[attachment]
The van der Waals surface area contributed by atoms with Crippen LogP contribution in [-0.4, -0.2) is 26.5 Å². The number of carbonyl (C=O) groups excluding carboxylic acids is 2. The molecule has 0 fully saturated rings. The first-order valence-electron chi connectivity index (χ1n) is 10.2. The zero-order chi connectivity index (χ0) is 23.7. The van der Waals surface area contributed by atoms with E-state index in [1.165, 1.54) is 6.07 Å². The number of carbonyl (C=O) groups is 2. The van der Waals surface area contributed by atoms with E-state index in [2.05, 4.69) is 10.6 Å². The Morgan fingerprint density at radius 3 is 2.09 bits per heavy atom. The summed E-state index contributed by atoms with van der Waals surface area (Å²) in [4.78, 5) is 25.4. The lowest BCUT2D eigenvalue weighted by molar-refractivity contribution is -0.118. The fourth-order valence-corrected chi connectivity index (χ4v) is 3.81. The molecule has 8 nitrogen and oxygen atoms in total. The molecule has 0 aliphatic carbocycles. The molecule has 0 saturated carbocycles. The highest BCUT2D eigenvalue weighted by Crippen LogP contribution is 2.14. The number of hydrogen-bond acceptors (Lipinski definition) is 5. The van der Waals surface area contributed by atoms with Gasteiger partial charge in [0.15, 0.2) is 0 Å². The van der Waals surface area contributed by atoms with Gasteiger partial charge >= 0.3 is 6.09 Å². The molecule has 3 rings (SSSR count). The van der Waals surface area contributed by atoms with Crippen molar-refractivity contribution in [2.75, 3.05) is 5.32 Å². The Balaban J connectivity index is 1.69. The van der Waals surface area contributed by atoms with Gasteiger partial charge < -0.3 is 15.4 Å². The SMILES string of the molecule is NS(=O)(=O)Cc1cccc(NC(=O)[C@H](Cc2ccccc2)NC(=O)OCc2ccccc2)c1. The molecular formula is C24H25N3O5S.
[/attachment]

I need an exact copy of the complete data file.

The van der Waals surface area contributed by atoms with Crippen LogP contribution in [-0.4, -0.2) is 26.5 Å². The number of carbonyl (C=O) groups excluding carboxylic acids is 2. The molecule has 0 fully saturated rings. The first-order valence-electron chi connectivity index (χ1n) is 10.2. The zero-order chi connectivity index (χ0) is 23.7. The van der Waals surface area contributed by atoms with E-state index in [1.165, 1.54) is 6.07 Å². The number of carbonyl (C=O) groups is 2. The van der Waals surface area contributed by atoms with E-state index in [2.05, 4.69) is 10.6 Å². The Morgan fingerprint density at radius 3 is 2.09 bits per heavy atom. The summed E-state index contributed by atoms with van der Waals surface area (Å²) in [4.78, 5) is 25.4. The lowest BCUT2D eigenvalue weighted by molar-refractivity contribution is -0.118. The fourth-order valence-corrected chi connectivity index (χ4v) is 3.81. The molecule has 8 nitrogen and oxygen atoms in total. The molecule has 0 aliphatic carbocycles. The molecule has 0 saturated carbocycles. The highest BCUT2D eigenvalue weighted by Crippen LogP contribution is 2.14. The number of hydrogen-bond acceptors (Lipinski definition) is 5. The van der Waals surface area contributed by atoms with Gasteiger partial charge in [0.15, 0.2) is 0 Å². The van der Waals surface area contributed by atoms with Gasteiger partial charge >= 0.3 is 6.09 Å². The molecule has 3 rings (SSSR count). The van der Waals surface area contributed by atoms with Crippen molar-refractivity contribution in [2.75, 3.05) is 5.32 Å². The Balaban J connectivity index is 1.69. The van der Waals surface area contributed by atoms with Gasteiger partial charge < -0.3 is 15.4 Å². The SMILES string of the molecule is NS(=O)(=O)Cc1cccc(NC(=O)[C@H](Cc2ccccc2)NC(=O)OCc2ccccc2)c1. The molecular formula is C24H25N3O5S.